Kudos Must be
Handed Out for This
The other day, right out of left field, I received a call from a reporter who writes for Eugene's local daily, the Register Guard, with a story idea. I love the paper and scour it daily, so I listened to what he had to say. Anyone who knows me knows that I will put down what I am doing to help the media get a story right about general aviation. Every pilot in the land should do likewise, to offset those many times when they get it wrong.
The reporter, Lewis Taylor, had called to ask what I knew about this:
His editor had heard from the grapevine that a major movie star's Gulfstream was spotted sitting at EUG by someone who called themselves a "planespotter". In trying to determine (a) if the rumor of the star's plane being here was true, and (b) what the heck was a planespotter, Lewis called to ask me what I knew about this "planespotting" stuff. I told him it boiled down to people who are known to hang out by airport fences and snap photos of incoming and departing traffic. You can view many of these photos on sites like airliners.net. But I told him it was a non-story because there were not going to be more then a small handful of true planespotters in the EUG area. Besides, the LAST thing his newspaper needed to do in this post-9/11 world was to encourage strangers to park their cars just off the approach end of 16R and aim a big, black telephoto lens at jetliners.He took my advice, and called back to tell me he found nothing on the story, and it was indeed dead. In conversation though, I told the reporter that the really big GA story these days was Sport Pilot, which was growing more relevant each year. I told him the public would LOVE to read about this new class of ticket that could be earned for about half of a private ticket. I passed along the name of a CFI I knew who was arranging to put two new Cessna Model 162 Skycatchers on her flight line, and am very happy to report that Lewis followed through and wrote a long and very good story on the topic in this Sunday's RG:
Lewis Taylor's look at Light Sport Aircraft and the pilots who fly them was spot on in almost every detail. He captured the true essence of why people fly, and made it crystal clear that this was a new license that was easily attainable by all. He interviewed the contact I sent him, and she proved to be the reliable source I suspected she'd be. Between Taylor's accuracy and Dorothy Schick's enthusiasm for flying, I believe this article cannot help but inspire someone to get out to the airfield and learn to fly. If that one pilot earns his/her ticket because I hooked Taylor up with Schick, then I will be a very happy pilot.If you want to see how a mainstream media reporter can research a story on GA and then deliver a well-written piece, go here. But me being me, I would be remiss if I didn't give him a good-natured jab for one little error in the story:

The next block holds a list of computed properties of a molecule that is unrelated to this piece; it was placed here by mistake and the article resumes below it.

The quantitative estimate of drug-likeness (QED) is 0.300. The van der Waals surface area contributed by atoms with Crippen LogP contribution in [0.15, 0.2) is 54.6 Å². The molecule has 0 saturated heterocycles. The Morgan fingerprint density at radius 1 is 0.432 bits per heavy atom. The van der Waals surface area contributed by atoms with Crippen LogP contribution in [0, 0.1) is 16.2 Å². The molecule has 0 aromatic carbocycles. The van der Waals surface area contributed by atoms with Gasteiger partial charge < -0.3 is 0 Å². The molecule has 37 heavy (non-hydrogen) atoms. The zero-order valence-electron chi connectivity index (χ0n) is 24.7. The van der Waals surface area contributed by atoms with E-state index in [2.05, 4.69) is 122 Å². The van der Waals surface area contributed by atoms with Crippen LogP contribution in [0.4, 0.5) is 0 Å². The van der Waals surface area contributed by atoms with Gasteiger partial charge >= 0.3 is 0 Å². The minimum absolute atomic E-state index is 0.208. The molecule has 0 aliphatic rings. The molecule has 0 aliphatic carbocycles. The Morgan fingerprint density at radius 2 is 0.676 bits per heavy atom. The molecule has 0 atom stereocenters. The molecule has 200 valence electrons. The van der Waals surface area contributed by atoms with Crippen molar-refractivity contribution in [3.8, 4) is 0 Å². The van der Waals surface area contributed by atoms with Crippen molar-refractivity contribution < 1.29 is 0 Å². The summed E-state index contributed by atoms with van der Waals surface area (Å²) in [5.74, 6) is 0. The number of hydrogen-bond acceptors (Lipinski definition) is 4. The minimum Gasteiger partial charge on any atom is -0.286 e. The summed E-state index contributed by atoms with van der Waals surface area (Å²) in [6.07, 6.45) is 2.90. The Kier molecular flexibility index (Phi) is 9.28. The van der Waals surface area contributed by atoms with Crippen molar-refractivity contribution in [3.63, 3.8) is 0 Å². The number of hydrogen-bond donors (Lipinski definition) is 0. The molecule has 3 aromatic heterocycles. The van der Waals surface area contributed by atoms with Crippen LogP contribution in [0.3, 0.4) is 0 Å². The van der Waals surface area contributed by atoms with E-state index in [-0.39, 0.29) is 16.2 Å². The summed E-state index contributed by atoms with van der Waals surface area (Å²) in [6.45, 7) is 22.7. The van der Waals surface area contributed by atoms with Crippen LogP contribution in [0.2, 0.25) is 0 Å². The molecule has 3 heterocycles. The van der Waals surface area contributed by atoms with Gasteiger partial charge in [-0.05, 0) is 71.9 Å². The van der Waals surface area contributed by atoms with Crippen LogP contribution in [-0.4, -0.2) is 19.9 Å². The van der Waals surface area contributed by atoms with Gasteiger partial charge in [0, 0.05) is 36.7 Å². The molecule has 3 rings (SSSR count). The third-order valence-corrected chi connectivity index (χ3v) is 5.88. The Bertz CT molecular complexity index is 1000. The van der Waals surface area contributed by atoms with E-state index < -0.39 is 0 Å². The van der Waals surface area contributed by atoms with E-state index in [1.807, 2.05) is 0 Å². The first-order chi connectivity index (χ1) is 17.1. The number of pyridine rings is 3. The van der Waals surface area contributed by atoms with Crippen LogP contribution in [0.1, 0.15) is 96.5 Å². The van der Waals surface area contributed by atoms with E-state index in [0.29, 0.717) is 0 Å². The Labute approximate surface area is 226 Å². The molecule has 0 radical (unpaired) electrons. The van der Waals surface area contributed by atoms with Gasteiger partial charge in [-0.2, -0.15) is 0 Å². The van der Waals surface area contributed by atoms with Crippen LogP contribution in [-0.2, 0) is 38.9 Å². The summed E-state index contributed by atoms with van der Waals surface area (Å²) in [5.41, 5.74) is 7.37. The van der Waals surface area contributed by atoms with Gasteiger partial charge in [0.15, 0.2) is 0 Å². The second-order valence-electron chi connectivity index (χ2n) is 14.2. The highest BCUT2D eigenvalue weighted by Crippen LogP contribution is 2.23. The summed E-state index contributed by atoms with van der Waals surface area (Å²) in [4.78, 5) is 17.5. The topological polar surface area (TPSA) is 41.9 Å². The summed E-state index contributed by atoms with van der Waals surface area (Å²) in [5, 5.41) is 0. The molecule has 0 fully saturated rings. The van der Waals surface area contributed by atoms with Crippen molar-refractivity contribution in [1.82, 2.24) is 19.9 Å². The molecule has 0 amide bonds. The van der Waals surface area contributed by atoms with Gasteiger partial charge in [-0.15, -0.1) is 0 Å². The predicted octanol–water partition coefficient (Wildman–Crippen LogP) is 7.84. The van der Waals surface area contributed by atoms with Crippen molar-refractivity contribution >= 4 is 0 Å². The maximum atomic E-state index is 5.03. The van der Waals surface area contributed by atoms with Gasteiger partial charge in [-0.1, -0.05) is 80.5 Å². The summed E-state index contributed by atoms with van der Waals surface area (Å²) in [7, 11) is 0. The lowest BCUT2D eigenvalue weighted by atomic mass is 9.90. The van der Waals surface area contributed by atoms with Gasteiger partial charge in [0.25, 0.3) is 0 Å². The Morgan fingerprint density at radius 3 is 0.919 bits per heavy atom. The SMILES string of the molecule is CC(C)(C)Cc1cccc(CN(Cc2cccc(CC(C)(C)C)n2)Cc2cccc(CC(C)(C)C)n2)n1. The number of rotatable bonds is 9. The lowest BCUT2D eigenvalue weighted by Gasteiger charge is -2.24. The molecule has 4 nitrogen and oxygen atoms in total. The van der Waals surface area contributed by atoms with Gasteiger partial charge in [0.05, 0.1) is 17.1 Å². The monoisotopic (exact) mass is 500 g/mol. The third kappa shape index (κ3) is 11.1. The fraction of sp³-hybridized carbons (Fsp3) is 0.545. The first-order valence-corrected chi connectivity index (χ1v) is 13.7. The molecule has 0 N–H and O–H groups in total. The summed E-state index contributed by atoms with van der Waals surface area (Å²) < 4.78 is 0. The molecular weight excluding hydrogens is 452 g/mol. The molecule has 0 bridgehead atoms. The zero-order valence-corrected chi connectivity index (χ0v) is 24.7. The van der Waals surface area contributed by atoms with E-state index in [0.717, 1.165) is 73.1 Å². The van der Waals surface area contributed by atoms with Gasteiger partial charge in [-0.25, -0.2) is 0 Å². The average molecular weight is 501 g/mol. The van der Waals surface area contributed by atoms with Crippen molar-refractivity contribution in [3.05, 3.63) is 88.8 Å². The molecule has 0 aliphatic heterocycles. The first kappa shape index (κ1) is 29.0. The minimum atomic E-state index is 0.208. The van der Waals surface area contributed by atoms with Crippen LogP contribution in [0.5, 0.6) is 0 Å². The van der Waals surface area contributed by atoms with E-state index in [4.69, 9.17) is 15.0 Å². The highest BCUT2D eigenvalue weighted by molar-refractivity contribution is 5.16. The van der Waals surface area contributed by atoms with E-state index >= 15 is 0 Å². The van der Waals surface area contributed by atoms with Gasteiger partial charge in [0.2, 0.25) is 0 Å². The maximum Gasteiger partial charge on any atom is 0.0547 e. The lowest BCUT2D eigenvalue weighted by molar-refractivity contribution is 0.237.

In describing Schick's current Sport Pilot teaching platform, a "curvaceous" German-made Comco Icarus C42, Taylor wrote that the Icarus "weighs just 715 pounds and can hold 1,200 pounds of cargo. It runs on aircraft fuel or premium auto gas and burns four gallons an hour." I can just imagine the elation FedEx's bean counters must be feeling tonight knowing they can now move well over half a ton of cargo on just a 4 GPH fuel burn! This revelation could lead to a future when in place of 767s full of overnight packages, we might see whole fleets of Icarus' inbound to Memphis instead. But at just over 100 KIAS, don't expect that package to "absolutely, positively" get anywhere before, oh, I don't know...next month.Sorry Lewis, if you know many pilots, then you'd know we have to poke each other in the funny bone once in a while, it's hard-wired into our DNA. Major hat-tip to you...and if you are ever in the vicinity of EUG on a sunny afternoon, ask anyone where to find Katy's hangar...she wants to take you for a ride to thank you for casting such a positive light on general aviation.